Sunday, April 25, 2010

Intimacy of Wholeness by Greg Austin

An old Seinfeld episode has Kramer being burned with coffee and filing suit against the coffee company. Meanwhile, his attorney convinces Kramer that he won't get much in settlement. However, frightened by potential negative press, the coffee execs determine to offer a substantial settlement, including free coffee for life and a healthy sum of money. When the parties meet, the company spokesman begins with the offer of free coffee for life: "Mr. Kramer, we're prepared to offer you free coffee for life, and . . .” – far too greedy to get something of value, Kramer leaps up, shakes the exec's hand and shouts, "I'll take it!" Cosmo gets lattes for life but misses the money.

Our spiritual "lawyers" have taught us that healing is the apex of God's favor and of our desire, shortchanging the intention of heaven in providing the greater blessing of wholeness.

A question: Did a blind Fanny Crosby suffer without the healing of her eyesight, or did she live with wholeness, but not healing?

I was a participant in a particular miracle in Manila, Philippines when God created brand new eyes for a 30-something year old woman who had been born blind. I looked into empty, hollow eye sockets one moment, and the next, there were beautiful, brown eyes and she was leaping with astonishment and joy - HEALED! But did she also receive with the healing, the wholeness the woman with an issue of blood was given? I don't know, but I know that I would far rather move through this world in physical blackness and enjoy the intimacy of wholeness.

Sister Crosby gave us, I think from her personal walk with Jesus, "Blessed Assurance, Jesus is mine; O what a foretaste of glory divine."
She wrote songs such as, "Close to Thee," "Near the Cross," "Safe in the arms of Jesus," and "Draw me Nearer" among many others. Notice the repeated theme of these listed. Could it be? Fanny lived unhealed but whole? And would she have exchanged one for the other? Give up wholeness in order to activate one of five senses available to most? I think that question is rhetorical and its answer obvious.

To the woman plagued with a blood disorder in Mark 5 (and in Matthew and Luke), who the gospel writers do not mention by name, and who had lived her life ostracized and alone, disconnected from society and normal interpersonal relationships, hearing the title, "Daughter" coming from Jesus must have been earth-shifting.

I'm positing this likely because of my admittedly personal, current physical condition. A heart disease not yet healed or repaired places me in a more alert state of awareness that life is but a vapor that appears for a little while. I cannot describe here the joy and the glory of the intimate knowledge and fellowship of His presence which I have experienced during the most difficult and painful moments of this illness. I truly feel that while I have not yet experienced healing, I am glorying in wholeness.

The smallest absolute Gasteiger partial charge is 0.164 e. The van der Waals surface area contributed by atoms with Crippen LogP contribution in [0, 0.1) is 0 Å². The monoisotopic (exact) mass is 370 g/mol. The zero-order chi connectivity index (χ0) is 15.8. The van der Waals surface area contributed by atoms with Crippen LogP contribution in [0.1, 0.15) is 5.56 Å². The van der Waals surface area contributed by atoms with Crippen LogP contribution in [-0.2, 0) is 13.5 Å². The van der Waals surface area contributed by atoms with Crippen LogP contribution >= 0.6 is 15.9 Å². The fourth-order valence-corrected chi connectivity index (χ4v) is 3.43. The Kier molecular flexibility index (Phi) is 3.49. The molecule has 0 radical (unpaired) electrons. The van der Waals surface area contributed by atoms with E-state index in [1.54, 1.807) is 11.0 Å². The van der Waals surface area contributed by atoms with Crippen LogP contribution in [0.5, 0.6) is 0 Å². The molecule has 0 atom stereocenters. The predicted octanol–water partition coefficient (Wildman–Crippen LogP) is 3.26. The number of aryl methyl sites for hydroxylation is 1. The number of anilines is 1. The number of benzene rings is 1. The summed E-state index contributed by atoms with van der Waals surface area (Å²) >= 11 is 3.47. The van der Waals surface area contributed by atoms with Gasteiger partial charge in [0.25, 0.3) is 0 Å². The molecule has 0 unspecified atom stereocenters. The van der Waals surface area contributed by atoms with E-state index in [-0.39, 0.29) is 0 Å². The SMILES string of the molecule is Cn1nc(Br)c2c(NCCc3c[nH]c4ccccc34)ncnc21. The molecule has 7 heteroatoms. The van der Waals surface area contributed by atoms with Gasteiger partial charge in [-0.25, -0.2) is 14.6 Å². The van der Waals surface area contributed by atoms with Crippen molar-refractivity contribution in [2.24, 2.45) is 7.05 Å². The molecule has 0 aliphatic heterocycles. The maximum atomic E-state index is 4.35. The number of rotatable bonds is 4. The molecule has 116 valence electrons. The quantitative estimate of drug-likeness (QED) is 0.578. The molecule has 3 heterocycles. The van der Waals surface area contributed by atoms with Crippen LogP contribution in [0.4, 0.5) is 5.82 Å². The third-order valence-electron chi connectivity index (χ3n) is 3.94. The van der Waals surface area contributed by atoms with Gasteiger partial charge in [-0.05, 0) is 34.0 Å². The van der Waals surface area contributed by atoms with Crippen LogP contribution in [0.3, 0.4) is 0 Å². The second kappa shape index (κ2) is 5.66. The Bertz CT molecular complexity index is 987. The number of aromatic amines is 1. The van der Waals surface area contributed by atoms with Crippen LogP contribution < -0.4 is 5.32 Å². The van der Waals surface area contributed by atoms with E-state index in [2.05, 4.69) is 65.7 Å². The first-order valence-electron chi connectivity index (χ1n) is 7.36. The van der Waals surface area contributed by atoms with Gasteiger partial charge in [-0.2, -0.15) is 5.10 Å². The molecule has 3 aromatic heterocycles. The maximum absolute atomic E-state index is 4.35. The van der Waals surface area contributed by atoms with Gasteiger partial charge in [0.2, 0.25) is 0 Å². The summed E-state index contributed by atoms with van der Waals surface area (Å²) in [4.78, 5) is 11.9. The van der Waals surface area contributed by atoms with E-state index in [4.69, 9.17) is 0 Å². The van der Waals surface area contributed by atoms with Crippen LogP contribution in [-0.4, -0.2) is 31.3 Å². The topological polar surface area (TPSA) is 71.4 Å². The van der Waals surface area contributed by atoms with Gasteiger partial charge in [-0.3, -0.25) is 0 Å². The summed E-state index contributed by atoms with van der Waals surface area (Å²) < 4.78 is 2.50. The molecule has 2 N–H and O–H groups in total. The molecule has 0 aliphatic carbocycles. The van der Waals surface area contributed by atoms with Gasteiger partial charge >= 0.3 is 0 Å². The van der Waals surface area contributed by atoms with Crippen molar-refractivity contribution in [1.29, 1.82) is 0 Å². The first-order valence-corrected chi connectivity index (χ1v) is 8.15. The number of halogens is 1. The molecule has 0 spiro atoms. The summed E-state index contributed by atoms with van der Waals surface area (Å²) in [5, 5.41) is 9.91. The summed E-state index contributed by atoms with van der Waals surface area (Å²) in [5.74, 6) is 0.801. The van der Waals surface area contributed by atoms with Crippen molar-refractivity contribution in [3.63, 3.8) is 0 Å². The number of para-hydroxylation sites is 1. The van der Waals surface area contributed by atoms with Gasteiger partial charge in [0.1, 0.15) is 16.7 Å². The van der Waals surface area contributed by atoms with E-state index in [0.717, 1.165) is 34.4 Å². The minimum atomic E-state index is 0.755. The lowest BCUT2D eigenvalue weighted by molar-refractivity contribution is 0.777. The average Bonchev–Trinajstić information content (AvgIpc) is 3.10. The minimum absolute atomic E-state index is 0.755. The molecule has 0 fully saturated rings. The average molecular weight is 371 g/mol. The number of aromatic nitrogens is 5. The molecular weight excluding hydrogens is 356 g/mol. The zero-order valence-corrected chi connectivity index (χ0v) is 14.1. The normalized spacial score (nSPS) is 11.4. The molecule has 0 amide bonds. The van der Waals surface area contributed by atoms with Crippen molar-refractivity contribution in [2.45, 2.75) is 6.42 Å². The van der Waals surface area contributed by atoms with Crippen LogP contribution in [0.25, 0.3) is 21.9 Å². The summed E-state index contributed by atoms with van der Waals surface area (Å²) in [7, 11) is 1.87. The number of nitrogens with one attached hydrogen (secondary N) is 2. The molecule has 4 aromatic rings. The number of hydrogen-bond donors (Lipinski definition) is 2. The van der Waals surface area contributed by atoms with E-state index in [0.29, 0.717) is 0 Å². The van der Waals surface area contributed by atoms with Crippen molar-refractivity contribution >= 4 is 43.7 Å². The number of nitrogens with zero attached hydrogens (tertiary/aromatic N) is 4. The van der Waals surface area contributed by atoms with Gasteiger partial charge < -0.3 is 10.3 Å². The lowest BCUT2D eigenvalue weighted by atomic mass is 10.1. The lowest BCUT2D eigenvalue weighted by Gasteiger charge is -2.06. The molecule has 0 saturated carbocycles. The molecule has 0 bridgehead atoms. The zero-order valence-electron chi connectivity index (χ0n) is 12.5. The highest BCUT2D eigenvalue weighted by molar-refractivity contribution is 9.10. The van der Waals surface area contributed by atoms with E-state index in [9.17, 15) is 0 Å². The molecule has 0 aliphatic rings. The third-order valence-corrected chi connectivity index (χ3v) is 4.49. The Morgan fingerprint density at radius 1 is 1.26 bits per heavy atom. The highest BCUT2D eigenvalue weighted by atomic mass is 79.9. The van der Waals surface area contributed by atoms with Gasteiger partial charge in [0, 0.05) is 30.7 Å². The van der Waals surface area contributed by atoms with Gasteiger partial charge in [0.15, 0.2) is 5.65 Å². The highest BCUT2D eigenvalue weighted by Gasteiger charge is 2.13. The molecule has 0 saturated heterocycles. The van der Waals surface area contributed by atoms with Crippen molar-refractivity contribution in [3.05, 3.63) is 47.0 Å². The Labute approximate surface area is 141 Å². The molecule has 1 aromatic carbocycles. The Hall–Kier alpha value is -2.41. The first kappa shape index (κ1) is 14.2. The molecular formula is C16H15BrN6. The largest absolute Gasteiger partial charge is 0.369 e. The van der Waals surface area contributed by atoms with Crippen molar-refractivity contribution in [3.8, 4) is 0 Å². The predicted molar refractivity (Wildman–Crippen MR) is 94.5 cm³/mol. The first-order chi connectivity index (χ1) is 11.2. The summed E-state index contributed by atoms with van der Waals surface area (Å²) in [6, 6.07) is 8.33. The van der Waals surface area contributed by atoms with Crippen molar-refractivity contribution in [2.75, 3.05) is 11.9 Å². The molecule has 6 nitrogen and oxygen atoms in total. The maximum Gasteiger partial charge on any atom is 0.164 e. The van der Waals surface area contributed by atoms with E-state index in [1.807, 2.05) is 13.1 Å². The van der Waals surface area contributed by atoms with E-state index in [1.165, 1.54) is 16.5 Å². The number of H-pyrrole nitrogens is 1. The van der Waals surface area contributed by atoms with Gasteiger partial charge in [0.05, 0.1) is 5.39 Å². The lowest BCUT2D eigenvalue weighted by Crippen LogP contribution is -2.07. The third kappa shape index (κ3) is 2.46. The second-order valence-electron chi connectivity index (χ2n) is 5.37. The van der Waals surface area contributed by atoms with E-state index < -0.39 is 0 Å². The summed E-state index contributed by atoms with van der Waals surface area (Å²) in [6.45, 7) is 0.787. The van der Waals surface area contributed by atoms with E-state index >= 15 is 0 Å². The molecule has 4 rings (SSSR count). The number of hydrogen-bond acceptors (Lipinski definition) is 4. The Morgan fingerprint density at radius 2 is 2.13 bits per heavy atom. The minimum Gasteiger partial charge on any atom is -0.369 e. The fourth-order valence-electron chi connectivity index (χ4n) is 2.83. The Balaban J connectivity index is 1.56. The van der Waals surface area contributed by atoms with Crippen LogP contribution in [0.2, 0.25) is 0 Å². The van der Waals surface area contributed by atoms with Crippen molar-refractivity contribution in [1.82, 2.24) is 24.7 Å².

At the risk of sounding boastful or of appearing spiritually superior to anyone else, I think I have an understanding beyond what I've previously known concerning Paul's (foreign sounding) discussion of a third heaven experience, when he says "he was caught up into Paradise and heard inexpressible words, which it) not lawful for a man to utter" and speaks of not boasting "except in my infirmities." 

There was a season among the charismatic church when "sozo" was popularized. The teaching of sozo was helpful in that it considered salvation as more than merely freedom from sin or even soundness of body and touched upon making one whole and complete, spiritually, mentally and/or emotionally and physically.

While it can be argued that sozo should be interpreted in a narrow and restrictive manner, i.e., to deliver or to be delivered, this is to do harm to the broader understanding of the term, which includes "to save," "to keep safe and sound," and in the case of the KJV, "to make whole." Of interest to me is contained in the Greek definition of sozo to save from the evils which obstruct the reception of the Messianic deliverance, which would include Isaiah's proclamation concerning One Who would bear our griefs and carry our sorrows, One Who would be wounded for our transgressions and would be bruised for our iniquities. Isaiah notes "the chastisement of our peace was upon Him," suggestive of a more complete work than merely the deliverance from sin and the salvation of the soul.

The shortcoming, I think of some of that teaching was the overt insistence that we must receive and experience all those things, all the time, in the right now. The weakness was in not viewing the subject of salvation in the context of eternity. The day is yet to come, I think, when God shall wipe away every tear from their eyes, there shall be no death, nor sorrow, nor crying and there will be no more pain.

Doubtless the anonymous woman of Mark 5 (and also of Matthew and Luke) would experience tears, sorrow, crying and would eventually experience death following her day of healing, but through it all, she was now "daughter," and He was "Father." Certainly there is a wholeness there implied which I fear the majority of modern Christians have yet to experience.
 Greg  -

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